The bottom line is that investing in start ups is extremely risky. Even the best investors in the country have low success rates. The general rule of thumb is that a good angel investor (someone who invests in a small start up < $500k) out of 10 investments will have 3-5 investments fail and lose all or most of the investment. In 3-4 the investor will more or less break even and the investor can expect 1-2 investments to succeed and provide profits. The key is to make sure that the profits in the 1-2 successful businesses are large enough to make up for your losses. Angel investors who experience these kinds of success rates are generally the ones who become very involved with helping the operation of the company and use their expertise and contacts to help the entrepreneur. They don't just invest and forget. A good businessman knows that simply throwing money at something doesn't solve problems, a fact that our government seems incapable of comprehending. 

 

So even if you assume that the government is capable of hiring people who are capable of closely matching the success of a successful angel investor (which begs the question of why someone capable of picking successful startups like that would settle for a government salary) and you can nearly eliminate corruption, nepotism etc. You can expect the government will not be paid back on roughly 40% of its loans. The kicker is that when that 1 or 2 businesses start making big profits, the government is getting paid back at a low interest rate where the investor is going to own a large portion of the company. It certainly isn't going to make up enough to cover the losses.  And if the government does hire people who can pick businesses that well, isn't it likely that they will pass up on investing on the very same people the private sector passed up investing on?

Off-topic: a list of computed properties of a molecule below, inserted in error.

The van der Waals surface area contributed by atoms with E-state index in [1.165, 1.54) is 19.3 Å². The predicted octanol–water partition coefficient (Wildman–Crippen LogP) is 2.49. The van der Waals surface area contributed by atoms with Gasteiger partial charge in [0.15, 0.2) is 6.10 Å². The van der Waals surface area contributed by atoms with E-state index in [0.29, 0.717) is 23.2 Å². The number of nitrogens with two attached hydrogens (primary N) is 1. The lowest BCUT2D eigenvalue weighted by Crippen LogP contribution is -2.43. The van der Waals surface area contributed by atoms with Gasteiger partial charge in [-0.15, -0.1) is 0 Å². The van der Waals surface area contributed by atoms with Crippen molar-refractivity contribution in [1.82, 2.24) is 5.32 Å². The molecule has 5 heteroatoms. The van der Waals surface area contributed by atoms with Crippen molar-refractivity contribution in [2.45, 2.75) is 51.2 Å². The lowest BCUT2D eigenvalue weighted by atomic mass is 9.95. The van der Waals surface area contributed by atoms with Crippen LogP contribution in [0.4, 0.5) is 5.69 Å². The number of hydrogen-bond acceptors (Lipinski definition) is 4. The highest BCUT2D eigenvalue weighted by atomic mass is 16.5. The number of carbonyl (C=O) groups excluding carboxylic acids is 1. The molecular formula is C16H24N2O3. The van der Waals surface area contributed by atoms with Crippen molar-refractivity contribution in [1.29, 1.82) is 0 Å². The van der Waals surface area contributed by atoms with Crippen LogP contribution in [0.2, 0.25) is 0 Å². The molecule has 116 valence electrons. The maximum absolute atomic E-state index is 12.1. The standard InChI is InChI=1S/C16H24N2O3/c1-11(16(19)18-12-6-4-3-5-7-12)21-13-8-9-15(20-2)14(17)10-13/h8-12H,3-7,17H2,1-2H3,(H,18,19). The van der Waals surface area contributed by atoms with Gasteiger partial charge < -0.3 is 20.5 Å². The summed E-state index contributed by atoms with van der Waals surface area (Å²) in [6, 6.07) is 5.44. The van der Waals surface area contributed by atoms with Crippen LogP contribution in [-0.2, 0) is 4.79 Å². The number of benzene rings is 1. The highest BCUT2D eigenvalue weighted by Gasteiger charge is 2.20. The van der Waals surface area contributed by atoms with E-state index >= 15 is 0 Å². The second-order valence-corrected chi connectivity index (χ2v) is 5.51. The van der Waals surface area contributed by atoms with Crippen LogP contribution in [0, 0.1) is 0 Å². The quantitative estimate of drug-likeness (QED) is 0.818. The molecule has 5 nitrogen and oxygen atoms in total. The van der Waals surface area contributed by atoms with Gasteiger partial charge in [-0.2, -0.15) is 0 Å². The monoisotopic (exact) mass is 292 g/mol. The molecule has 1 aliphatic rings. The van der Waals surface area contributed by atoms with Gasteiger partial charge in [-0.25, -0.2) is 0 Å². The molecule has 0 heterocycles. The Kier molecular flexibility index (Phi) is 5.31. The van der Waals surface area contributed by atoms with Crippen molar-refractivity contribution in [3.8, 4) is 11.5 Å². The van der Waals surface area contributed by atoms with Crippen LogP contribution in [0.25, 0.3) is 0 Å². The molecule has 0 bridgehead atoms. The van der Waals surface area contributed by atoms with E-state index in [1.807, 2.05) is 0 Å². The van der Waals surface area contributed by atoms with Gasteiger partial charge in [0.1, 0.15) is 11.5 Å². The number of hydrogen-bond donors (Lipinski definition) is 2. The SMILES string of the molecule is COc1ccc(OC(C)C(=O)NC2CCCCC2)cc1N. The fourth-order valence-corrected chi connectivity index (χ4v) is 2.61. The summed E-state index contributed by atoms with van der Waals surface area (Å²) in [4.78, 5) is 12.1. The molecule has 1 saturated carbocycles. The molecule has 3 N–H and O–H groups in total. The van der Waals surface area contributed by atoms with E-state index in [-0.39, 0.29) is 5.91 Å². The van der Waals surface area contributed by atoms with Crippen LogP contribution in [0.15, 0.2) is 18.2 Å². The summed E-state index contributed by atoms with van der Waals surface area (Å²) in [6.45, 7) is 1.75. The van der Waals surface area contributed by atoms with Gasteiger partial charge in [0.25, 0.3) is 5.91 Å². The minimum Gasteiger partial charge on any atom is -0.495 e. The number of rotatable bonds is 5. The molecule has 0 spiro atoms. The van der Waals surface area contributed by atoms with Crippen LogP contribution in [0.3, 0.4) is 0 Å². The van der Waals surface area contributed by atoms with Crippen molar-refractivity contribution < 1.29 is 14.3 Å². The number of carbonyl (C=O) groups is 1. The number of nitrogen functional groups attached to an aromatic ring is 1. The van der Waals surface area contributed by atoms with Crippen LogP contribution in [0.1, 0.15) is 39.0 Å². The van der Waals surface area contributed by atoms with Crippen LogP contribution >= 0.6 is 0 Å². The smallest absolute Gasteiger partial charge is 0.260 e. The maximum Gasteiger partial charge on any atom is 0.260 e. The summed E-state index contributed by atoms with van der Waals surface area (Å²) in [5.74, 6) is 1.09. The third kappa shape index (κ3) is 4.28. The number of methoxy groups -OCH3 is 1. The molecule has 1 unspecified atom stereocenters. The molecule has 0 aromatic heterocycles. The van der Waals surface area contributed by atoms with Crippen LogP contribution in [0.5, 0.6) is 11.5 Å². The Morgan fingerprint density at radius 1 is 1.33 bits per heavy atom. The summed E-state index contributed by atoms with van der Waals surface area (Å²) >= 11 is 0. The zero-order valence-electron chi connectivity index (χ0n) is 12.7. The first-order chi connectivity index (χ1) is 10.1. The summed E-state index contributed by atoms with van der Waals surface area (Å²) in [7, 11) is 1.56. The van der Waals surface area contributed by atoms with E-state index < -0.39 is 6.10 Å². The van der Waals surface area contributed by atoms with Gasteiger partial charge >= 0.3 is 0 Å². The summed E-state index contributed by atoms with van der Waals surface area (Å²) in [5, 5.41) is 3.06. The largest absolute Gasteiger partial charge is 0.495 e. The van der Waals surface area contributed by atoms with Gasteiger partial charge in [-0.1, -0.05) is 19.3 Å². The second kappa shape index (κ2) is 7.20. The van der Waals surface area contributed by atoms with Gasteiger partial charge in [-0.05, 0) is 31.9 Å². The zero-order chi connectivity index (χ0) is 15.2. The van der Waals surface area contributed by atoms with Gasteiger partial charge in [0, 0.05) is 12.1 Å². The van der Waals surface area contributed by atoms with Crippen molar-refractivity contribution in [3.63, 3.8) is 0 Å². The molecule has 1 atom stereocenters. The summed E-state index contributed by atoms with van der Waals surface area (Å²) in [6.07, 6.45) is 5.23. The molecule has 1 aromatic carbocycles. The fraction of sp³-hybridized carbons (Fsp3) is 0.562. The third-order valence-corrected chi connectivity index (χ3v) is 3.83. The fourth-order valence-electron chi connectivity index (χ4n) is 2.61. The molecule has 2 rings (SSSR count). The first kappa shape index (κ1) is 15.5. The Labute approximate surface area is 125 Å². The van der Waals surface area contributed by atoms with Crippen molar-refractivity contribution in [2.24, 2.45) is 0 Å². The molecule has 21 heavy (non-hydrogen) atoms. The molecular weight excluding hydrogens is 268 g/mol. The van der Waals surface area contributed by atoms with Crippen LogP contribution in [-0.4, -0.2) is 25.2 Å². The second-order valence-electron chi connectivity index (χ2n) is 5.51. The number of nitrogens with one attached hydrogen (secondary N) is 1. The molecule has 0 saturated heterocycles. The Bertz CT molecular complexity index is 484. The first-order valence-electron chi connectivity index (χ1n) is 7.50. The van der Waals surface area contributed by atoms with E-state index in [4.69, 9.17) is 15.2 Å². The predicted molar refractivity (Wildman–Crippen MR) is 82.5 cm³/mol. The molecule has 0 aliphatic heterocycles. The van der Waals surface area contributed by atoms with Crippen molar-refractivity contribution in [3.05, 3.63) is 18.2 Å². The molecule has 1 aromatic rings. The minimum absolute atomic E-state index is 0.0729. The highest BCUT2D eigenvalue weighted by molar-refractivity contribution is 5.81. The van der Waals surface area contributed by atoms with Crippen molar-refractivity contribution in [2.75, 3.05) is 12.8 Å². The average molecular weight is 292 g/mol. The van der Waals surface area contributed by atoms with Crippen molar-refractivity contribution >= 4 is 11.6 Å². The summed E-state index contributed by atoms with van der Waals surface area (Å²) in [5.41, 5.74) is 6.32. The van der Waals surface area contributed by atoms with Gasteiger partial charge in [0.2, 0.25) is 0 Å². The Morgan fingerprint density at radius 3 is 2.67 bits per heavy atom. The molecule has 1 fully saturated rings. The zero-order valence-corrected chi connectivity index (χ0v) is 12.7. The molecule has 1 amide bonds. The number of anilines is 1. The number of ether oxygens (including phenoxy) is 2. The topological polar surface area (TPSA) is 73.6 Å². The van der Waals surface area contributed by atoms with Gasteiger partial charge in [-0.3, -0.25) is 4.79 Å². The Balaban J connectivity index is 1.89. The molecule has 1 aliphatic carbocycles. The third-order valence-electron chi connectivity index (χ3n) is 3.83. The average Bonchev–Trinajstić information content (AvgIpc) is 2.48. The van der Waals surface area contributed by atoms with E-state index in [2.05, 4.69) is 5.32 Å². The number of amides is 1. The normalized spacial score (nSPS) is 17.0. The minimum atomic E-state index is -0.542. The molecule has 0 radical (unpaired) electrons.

Why is it preferable to risk taxpayer money than money of people who are voluntary investors willing to take those huge risks? Every company I listed in the OP had private investment and several had big name billionaire investors who have large fundraising potential. They COULD get the private money. But why take on another investor and give up partial ownership of your company when you can get a government loan at a minimal interest rate and not have to water down your ownership stake? From a purely selfish standpoint, it makes much more sense for them to take the government loan and risk the taxpayers money. 

 

 

I just usually go with my own taste. If I like something, and it happens to be against the law, well, then I might have a problem.- Hunter S. Thompson